A shipwreck near the island of Cebu had orphaned us, just eight years ago.  The unbearable death of two parents severed me from finishing college, and from the orbit of dreams and plans already taking me by storm.  Desperate for funds, I turned inward, and derived solace in my athletic body: I engorged it with a regimen of workouts, skills, and mythical images around my shoulders, to prepare myself for the market’s demanding tastes and choosy eyes.


Up here in the hills, days are weary-eyed through my bedroom window, waiting for the bone fractures to heal in eight weeks or more, after the bullets were taken out.  As always, scenes of lush plant-life would fill my time. But YouTube dilutes boredom into soundbites, giving days a new addiction for clips, of Pinoy classics, local beauty contests, travel documentaries, and Korean zombies drooling in dystopian hunger determined to eliminate humans to oblivion.  Every sub-plot advances me to the day I’ll stand with the aid of crutches. But for now, the ex drives the wheelchair around the yard on his visits, and loves to over-speed on jokes that punches me out of their lines. 

Occasionally though, my bro would push my chair deep into the woods on narrow pathways, where we’d simulate porn under a rural night-sky. There, we’d let the silhouettes of bromance collide by the acacia tree, and for a while forget that we are inveterate disciples of family life, and see ourselves as future fathers and husbands, the kind who shy away from legal documents that consecrate two men into fashionable, progressive marriages. But recently, he drew a crown of thorns around my injured thigh, perhaps to brand a new phase in our friendship, after telling him I’m depending on his ideas to improve my tattooing skills, while still in recovery.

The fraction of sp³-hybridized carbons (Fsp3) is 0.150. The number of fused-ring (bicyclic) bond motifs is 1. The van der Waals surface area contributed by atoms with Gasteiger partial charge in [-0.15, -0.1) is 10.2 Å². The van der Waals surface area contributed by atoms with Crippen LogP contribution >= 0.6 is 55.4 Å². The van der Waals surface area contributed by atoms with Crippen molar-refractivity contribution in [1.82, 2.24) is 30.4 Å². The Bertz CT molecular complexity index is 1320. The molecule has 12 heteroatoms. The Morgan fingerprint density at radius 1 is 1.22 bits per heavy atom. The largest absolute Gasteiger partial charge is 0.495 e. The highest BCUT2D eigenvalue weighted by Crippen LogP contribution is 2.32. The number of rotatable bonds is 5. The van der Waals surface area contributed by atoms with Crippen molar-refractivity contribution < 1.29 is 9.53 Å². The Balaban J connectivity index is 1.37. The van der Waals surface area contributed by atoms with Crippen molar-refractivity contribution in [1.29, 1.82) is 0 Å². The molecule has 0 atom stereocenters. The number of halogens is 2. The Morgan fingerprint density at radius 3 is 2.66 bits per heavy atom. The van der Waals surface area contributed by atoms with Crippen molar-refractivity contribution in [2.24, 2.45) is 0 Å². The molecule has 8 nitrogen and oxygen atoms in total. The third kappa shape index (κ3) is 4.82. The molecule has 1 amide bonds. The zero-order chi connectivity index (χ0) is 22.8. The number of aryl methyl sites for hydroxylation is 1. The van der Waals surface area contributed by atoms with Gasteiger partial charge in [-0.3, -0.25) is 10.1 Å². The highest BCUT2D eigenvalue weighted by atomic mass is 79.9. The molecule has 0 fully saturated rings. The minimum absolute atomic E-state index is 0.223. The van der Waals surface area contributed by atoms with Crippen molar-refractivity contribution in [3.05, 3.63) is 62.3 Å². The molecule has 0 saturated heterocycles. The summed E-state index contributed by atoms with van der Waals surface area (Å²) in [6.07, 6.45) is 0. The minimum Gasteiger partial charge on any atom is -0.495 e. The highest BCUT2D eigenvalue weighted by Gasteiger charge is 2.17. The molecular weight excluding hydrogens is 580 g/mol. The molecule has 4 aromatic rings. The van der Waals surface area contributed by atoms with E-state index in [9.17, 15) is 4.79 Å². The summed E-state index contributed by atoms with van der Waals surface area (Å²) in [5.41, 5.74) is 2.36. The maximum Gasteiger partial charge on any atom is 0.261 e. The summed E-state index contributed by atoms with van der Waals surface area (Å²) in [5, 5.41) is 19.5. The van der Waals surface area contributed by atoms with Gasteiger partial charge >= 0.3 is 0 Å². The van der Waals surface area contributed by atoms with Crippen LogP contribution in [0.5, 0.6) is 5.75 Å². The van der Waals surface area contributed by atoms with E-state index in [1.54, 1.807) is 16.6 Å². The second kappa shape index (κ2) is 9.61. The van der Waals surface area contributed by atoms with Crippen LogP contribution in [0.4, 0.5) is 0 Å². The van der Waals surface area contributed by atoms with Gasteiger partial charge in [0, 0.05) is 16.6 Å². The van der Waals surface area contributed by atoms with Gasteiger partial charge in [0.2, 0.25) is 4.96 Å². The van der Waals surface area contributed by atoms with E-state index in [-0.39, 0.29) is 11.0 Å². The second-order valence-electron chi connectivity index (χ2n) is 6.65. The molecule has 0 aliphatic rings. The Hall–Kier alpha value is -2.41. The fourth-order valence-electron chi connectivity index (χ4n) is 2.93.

Now the fourth month after surgery is about to start, and a new pain around my thigh is punishing me from sleeping properly most nights.  My face looks bonier now, submerged in beard that prefers length, courtesy of my ancestors in the Middle East, through my father who found romance in an overseas worker.  But my new commitment to graphic design and body-art offers a surge of energy for my mind, raging against painful nights that make mornings feel lethargic and groggy.  Each time I take my pain pills, the hills would stretch my line of sight, and imagine the curves of bodies, in smoky, midnight rooms, a kaleidoscope of excitements that appears oblivious to the politics of Duterte. One time, I received an email from one of the hotel’s night managers, which underlined my popularity among foreign guests, and that I still have the old job, if I want it.    

It was a message from a world bustling with celebrity gossip, strippers at Club Genet and Club Narciso, and the hard reality of extrajudicial killings; it is a world half a day away from fresh, cool air in high altitudes that’s now transforming me to sedentary routines.  Last week, a Maori and Celtic design I drew on the arms of new friends spurned modest praise, after chatting about the president’s son telling the country – or perhaps giving his father and extrajudicial killers a footnote – that tattoos and body piercings do not make a drug addict.

These days, I have a new appreciation for tattoo patterns from tribes indigenous to the country, and have gathered numerous designs in folders and notebooks.  I can see Igorot and Mangyan geometries around my ankles in a month or two, spreading further down to where I feel calm and excited in memories of tongues indulging me, always desperate for love in our ways of touching that have no equal in the latitudes and attitudes of care.


Hotel Adonis